The Historic Town Hall of Aachen© DHB
The Historic Town Hall of Aachen
The Town Hall of Aachen along with the bordering Granus Tower to the north and Aachen Cathedral to the south across the courtyard (Katschhof) have been witnesses to the former palatine complex of Charlemagne in Aachen, since the end of the 8th century and until this day. Despite numerous deformations and deconstruction and in addition to the archaeological verified remains of the Carolingian arrangement, these buildings show evidence of the imperial palatine complex as well as Carolingian and medieval original substances in their foundations and ascending stonework.
Start of the Research
Neither proper documentation nor systematic building research of the King's Hall were found in St. Mary's Church (Marienkirche) Research and Science archives despite there being documents on the history of the Aachen Cathedral. The King's Hall was the foundation on which the gothic town hall was later built during the 14th century. This led to the beginning of the first intensive building documentation and research project in the spring of 2007 in the Granus Tower, the former “turris regalis” (="tower of the king"). Within the scope of the course "Bauforschung als Grundlage denkmalpflegerischer Maßnahmen" (= "building research as a foundation for building conservational methods") taught by the research assistants Judith Ley and Marc Wietheger there have been multiple documentation campaigns in field surveys.
The one-week course covers the buildings systematic measurements, drawings, photographs and scientific description, all in cooperation with architecture students. The course teaches practical methods and techniques of examining and handling historical building substances. The results of the course should be precise architectonical drawings and analysis of the structural integrity so that they can be used for preserving as well as restoring the estate.
Goal of the Research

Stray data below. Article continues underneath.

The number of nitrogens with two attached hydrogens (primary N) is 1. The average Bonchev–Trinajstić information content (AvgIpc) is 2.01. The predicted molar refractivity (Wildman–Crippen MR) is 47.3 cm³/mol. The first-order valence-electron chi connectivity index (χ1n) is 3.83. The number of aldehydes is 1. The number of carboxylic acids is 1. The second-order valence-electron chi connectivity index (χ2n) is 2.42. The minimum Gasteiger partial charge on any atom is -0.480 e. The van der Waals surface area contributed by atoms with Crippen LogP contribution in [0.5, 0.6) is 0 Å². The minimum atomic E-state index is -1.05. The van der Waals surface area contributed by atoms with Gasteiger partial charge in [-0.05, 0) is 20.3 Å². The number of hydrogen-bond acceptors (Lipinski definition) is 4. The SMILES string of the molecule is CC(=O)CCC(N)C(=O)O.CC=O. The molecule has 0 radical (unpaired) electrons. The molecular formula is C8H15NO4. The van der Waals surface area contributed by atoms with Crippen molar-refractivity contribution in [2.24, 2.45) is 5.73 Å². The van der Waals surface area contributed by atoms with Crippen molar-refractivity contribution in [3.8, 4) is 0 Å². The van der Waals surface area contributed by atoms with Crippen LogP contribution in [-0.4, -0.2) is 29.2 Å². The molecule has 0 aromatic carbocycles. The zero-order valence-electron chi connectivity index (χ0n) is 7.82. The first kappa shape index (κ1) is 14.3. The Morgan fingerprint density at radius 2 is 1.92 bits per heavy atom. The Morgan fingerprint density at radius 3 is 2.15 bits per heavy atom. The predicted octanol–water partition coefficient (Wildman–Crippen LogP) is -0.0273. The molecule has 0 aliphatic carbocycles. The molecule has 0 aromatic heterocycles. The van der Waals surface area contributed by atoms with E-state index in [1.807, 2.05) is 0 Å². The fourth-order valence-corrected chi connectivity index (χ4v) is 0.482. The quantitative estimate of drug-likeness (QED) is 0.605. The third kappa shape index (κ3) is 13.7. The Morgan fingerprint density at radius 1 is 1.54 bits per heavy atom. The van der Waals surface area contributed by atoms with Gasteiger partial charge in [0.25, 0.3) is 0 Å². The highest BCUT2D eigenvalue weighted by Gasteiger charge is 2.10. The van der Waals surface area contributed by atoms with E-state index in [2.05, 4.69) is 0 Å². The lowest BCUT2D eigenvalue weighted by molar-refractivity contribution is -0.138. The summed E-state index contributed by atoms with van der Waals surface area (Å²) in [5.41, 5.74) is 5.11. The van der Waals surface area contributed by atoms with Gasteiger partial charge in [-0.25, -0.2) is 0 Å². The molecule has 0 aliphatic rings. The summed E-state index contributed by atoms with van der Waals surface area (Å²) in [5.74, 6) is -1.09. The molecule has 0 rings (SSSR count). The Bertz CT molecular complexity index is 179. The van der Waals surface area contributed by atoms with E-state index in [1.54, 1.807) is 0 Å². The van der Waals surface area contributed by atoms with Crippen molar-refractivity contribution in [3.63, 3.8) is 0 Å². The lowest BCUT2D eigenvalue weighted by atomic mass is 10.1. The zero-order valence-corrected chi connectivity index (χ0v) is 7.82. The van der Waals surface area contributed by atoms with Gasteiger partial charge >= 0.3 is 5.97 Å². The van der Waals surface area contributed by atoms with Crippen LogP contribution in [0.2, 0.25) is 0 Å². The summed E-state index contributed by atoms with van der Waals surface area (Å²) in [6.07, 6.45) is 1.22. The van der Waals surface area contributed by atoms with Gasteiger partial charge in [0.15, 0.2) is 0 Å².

The project was supported by Aachen's Office for Preservation of Historic Monuments since its initiation. Nevertheless, it is the work's primary aim to evaluate the estate on-site and through the analyses of historic sources reassemble the various construction periods and define the building's original form and use.
Using tachymetric-CAD-supported online-measurement, photogrammetrically documented stone surfaces, 3D-laser scanning and manual measurements accurate and current drawings were created. Using a uniform measuring system (3D-polygonal course) it was possible to generate detailed floor plans of each main and sub floor as well as six vertical section plans. This way it was possible to map the construction joints, used materials and damage patterns in detail. This enabled a succeeding analysis of the inner complex spatial structure. Especially the examination of the tower's number of storeys, orientation, accessibility and exposure of the rooms and stairways as well as the connection to the King's Hall.
Soon the advanced work on the Granus Tower is going to be expanded to the historic town hall: a cursory examination of the outside shows a rather informal juxtaposing of both parts of the building, but after intensive investigations the internal layout appears to be an integral planned complex with a spatial concept that depends on a multitude of architectural intersections. The analysis of this internal structure is expected to lead to a deeper understanding of the original architectural plan.
The interim results and objectives of the ongoing building research are being discussed in various committees by expert colleagues and project participants and are also incorporated in the work of the newly founded palatine complex research group in Aachen.
Dipl.-Ing. Marc Wietheger, baumass